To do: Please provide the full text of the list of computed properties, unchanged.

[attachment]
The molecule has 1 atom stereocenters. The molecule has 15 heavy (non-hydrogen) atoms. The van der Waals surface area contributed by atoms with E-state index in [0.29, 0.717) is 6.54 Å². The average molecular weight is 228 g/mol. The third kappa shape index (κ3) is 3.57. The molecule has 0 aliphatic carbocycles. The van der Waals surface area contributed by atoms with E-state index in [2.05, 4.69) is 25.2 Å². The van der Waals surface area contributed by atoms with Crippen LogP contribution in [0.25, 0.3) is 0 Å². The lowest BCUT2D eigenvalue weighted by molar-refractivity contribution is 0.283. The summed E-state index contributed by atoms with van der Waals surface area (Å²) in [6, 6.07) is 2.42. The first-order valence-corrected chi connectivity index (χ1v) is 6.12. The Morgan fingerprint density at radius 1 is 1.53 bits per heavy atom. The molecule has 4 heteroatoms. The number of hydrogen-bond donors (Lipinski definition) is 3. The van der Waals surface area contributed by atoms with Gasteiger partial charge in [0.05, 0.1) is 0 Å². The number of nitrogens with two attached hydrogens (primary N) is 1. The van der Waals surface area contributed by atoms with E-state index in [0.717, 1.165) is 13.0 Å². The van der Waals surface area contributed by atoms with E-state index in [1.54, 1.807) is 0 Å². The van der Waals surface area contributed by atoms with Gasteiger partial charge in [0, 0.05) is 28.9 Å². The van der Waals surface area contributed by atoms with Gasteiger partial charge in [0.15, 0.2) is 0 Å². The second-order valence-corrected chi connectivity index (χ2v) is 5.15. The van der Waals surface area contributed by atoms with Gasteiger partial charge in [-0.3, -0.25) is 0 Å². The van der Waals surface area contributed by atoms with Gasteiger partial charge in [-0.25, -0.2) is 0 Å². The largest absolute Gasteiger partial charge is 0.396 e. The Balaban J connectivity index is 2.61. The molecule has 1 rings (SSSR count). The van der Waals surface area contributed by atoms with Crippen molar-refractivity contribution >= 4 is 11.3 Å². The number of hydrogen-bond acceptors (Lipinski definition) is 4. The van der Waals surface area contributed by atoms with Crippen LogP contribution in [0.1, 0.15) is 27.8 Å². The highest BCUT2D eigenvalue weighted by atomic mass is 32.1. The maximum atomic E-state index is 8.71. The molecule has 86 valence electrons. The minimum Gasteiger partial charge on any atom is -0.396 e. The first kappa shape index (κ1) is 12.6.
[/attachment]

The molecule has 1 atom stereocenters. The molecule has 15 heavy (non-hydrogen) atoms. The van der Waals surface area contributed by atoms with E-state index in [0.29, 0.717) is 6.54 Å². The average molecular weight is 228 g/mol. The third kappa shape index (κ3) is 3.57. The molecule has 0 aliphatic carbocycles. The van der Waals surface area contributed by atoms with E-state index in [2.05, 4.69) is 25.2 Å². The van der Waals surface area contributed by atoms with Crippen LogP contribution in [0.25, 0.3) is 0 Å². The lowest BCUT2D eigenvalue weighted by molar-refractivity contribution is 0.283. The summed E-state index contributed by atoms with van der Waals surface area (Å²) in [6, 6.07) is 2.42. The first-order valence-corrected chi connectivity index (χ1v) is 6.12. The Morgan fingerprint density at radius 1 is 1.53 bits per heavy atom. The molecule has 4 heteroatoms. The number of hydrogen-bond donors (Lipinski definition) is 3. The van der Waals surface area contributed by atoms with Gasteiger partial charge in [0.05, 0.1) is 0 Å². The number of nitrogens with two attached hydrogens (primary N) is 1. The van der Waals surface area contributed by atoms with E-state index in [0.717, 1.165) is 13.0 Å². The van der Waals surface area contributed by atoms with E-state index in [1.54, 1.807) is 0 Å². The van der Waals surface area contributed by atoms with Gasteiger partial charge in [0, 0.05) is 28.9 Å². The van der Waals surface area contributed by atoms with Gasteiger partial charge in [0.15, 0.2) is 0 Å². The second-order valence-corrected chi connectivity index (χ2v) is 5.15. The van der Waals surface area contributed by atoms with Gasteiger partial charge in [-0.3, -0.25) is 0 Å². The van der Waals surface area contributed by atoms with Gasteiger partial charge in [-0.25, -0.2) is 0 Å². The largest absolute Gasteiger partial charge is 0.396 e. The Balaban J connectivity index is 2.61. The molecule has 1 rings (SSSR count). The van der Waals surface area contributed by atoms with Crippen molar-refractivity contribution >= 4 is 11.3 Å². The number of hydrogen-bond acceptors (Lipinski definition) is 4. The van der Waals surface area contributed by atoms with Crippen LogP contribution in [0.1, 0.15) is 27.8 Å². The highest BCUT2D eigenvalue weighted by atomic mass is 32.1. The maximum atomic E-state index is 8.71. The molecule has 86 valence electrons. The minimum Gasteiger partial charge on any atom is -0.396 e. The first kappa shape index (κ1) is 12.6.